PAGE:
How Advertisements Control Our Mind
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Aug 25, 2012

How Advertisements Control Our Mind

If you switch the television on, you will notice that there is an advertisement break every fifteen minutes or so.  Each advertisement lasts for 30 seconds and the entire break is generally three minutes, which means you are bombarded with around ten advertisements in each break.  Not just that, because advertisers anticipate that people walk away during an ad break, the volume of advertisements is actually higher.  Seems like cheating doesn’t it?  So how does advertising actually work?

Creative Commons Photo by Evan

Aren’t Advertisements Just Stupid?

Although there are some funny advertisements out there, most of them are just plain stupid.  Someone telling you that buying tampons allows you to walk, cycle and even swim is just being annoying, basically.  Someone trying to sell a woman’s perfume by showing scantily clad women in highly sexual positions isn’t going to make a woman buy it.  Showing people picking up a car from their local market is also not really a seller.  But yet, we keep getting bombarded by these types of things, so what is going on there?

The Psychology Behind Advertisements

Advertisements aren’t actually about their fantastic message.  This means that the actual advertisement doesn’t really matter.  What an advertisement is after is making you hear a particular brand name and this then gets implanted into your brain.  It is, in a way, a little bit like subliminal messaging.  You’ve probably heard the expression that there is no such thing as negative publicity and that is certainly true.  If you find yourself totally irritated by a certain advertisement – and it is likely that there are quite a few of those – you are still recognising the brand name, probably even remembering it better.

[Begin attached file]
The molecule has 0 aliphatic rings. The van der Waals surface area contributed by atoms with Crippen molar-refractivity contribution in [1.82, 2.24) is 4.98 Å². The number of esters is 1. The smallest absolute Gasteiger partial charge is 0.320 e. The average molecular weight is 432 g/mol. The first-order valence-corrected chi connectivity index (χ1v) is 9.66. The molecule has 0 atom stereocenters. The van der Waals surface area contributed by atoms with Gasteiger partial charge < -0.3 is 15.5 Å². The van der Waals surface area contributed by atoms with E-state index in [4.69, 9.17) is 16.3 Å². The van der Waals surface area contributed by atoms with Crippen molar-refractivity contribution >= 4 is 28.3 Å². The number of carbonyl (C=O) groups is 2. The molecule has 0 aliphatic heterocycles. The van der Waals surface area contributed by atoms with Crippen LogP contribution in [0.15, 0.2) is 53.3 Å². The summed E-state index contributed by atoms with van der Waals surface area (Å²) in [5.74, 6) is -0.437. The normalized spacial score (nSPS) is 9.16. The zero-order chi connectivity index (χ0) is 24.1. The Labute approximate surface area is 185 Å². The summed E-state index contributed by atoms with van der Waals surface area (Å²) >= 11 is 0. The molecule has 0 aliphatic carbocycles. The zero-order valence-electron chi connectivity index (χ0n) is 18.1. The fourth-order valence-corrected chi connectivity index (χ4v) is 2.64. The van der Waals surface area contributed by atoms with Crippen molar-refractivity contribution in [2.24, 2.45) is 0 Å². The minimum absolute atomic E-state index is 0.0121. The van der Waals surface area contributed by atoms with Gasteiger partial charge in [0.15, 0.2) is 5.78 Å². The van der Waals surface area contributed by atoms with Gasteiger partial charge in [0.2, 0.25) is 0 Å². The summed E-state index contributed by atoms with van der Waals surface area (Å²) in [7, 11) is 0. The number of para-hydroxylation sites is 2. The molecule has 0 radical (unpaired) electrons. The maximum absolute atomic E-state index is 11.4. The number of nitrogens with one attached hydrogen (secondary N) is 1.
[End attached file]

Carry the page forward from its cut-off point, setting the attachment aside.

What then happens is that you find yourself in a supermarket or faced with a range of products and you will automatically be drawn to the name of the product you have heard of.  Even if you have heard of that brand in a way that really irritated you, you will still feel more confident buying that one than buying a product that you have never heard of.  In fact, your brain will probably subliminally tell you that the product you have never heard of must be bad because you’ve never even seen an advertisement about it.

Creative Commons Photo by Robert S Donovan

So Are all Advertisements Evil?

Absolutely not.  There are plenty of products out there that run ethical businesses or that actually offer you a really great service.  However, next time you find yourself choosing something you haven’t bought or used before, ask yourself why you are tempted by that particular product or service.  Is it because they really offer you what you are after, or is it because you have seen them in magazines, billboards or the television, or heard of them on the radio.  Make sure you think carefully about your reasons for buying and try to demonstrate how that actually meets the needs you set out with.  This is the only way to make sure you buy what is good, rather than buying what you know.

The same is true for 0 credit cards.  There are many of them out there and you need to find the one that best suits your circumstances, not the one you have heard of the most in popular media (including the internet).